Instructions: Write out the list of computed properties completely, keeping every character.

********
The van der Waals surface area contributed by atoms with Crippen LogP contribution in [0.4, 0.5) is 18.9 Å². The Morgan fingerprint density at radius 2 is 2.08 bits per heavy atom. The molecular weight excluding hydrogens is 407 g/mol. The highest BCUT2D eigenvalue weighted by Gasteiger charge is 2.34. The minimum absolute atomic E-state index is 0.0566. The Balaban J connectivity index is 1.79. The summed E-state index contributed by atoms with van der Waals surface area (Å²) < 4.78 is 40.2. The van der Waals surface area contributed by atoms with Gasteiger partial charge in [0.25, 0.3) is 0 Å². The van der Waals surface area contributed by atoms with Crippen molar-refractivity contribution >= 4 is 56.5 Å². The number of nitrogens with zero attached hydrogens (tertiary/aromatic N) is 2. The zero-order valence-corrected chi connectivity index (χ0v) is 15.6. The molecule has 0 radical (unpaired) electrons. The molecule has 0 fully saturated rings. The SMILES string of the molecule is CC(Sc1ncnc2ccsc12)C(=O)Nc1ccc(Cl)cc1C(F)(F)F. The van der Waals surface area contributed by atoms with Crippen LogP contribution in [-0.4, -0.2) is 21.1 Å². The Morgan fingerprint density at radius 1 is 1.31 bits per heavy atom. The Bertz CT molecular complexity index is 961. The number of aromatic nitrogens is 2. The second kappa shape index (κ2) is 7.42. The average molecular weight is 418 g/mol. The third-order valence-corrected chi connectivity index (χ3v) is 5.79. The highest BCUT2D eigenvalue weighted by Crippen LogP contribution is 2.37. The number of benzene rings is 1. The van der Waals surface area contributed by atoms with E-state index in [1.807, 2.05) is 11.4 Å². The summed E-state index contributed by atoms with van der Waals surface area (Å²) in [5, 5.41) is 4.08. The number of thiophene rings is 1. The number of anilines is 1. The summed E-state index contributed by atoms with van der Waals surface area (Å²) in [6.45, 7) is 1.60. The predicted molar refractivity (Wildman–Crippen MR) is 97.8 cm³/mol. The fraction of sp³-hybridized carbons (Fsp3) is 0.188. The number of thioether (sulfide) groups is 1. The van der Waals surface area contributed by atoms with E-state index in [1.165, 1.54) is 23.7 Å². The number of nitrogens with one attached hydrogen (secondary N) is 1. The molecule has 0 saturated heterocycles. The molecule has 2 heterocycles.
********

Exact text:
The van der Waals surface area contributed by atoms with Crippen LogP contribution in [0.4, 0.5) is 18.9 Å². The Morgan fingerprint density at radius 2 is 2.08 bits per heavy atom. The molecular weight excluding hydrogens is 407 g/mol. The highest BCUT2D eigenvalue weighted by Gasteiger charge is 2.34. The minimum absolute atomic E-state index is 0.0566. The Balaban J connectivity index is 1.79. The summed E-state index contributed by atoms with van der Waals surface area (Å²) < 4.78 is 40.2. The van der Waals surface area contributed by atoms with Gasteiger partial charge in [0.25, 0.3) is 0 Å². The van der Waals surface area contributed by atoms with Crippen molar-refractivity contribution >= 4 is 56.5 Å². The number of nitrogens with zero attached hydrogens (tertiary/aromatic N) is 2. The zero-order valence-corrected chi connectivity index (χ0v) is 15.6. The molecule has 0 radical (unpaired) electrons. The molecule has 0 fully saturated rings. The SMILES string of the molecule is CC(Sc1ncnc2ccsc12)C(=O)Nc1ccc(Cl)cc1C(F)(F)F. The van der Waals surface area contributed by atoms with Crippen LogP contribution in [-0.4, -0.2) is 21.1 Å². The Morgan fingerprint density at radius 1 is 1.31 bits per heavy atom. The Bertz CT molecular complexity index is 961. The number of aromatic nitrogens is 2. The second kappa shape index (κ2) is 7.42. The average molecular weight is 418 g/mol. The third-order valence-corrected chi connectivity index (χ3v) is 5.79. The highest BCUT2D eigenvalue weighted by Crippen LogP contribution is 2.37. The number of benzene rings is 1. The van der Waals surface area contributed by atoms with E-state index in [1.807, 2.05) is 11.4 Å². The summed E-state index contributed by atoms with van der Waals surface area (Å²) in [5, 5.41) is 4.08. The number of thiophene rings is 1. The number of anilines is 1. The summed E-state index contributed by atoms with van der Waals surface area (Å²) in [6.45, 7) is 1.60. The predicted molar refractivity (Wildman–Crippen MR) is 97.8 cm³/mol. The fraction of sp³-hybridized carbons (Fsp3) is 0.188. The number of thioether (sulfide) groups is 1. The van der Waals surface area contributed by atoms with E-state index in [1.165, 1.54) is 23.7 Å². The number of nitrogens with one attached hydrogen (secondary N) is 1. The molecule has 0 saturated heterocycles. The molecule has 2 heterocycles.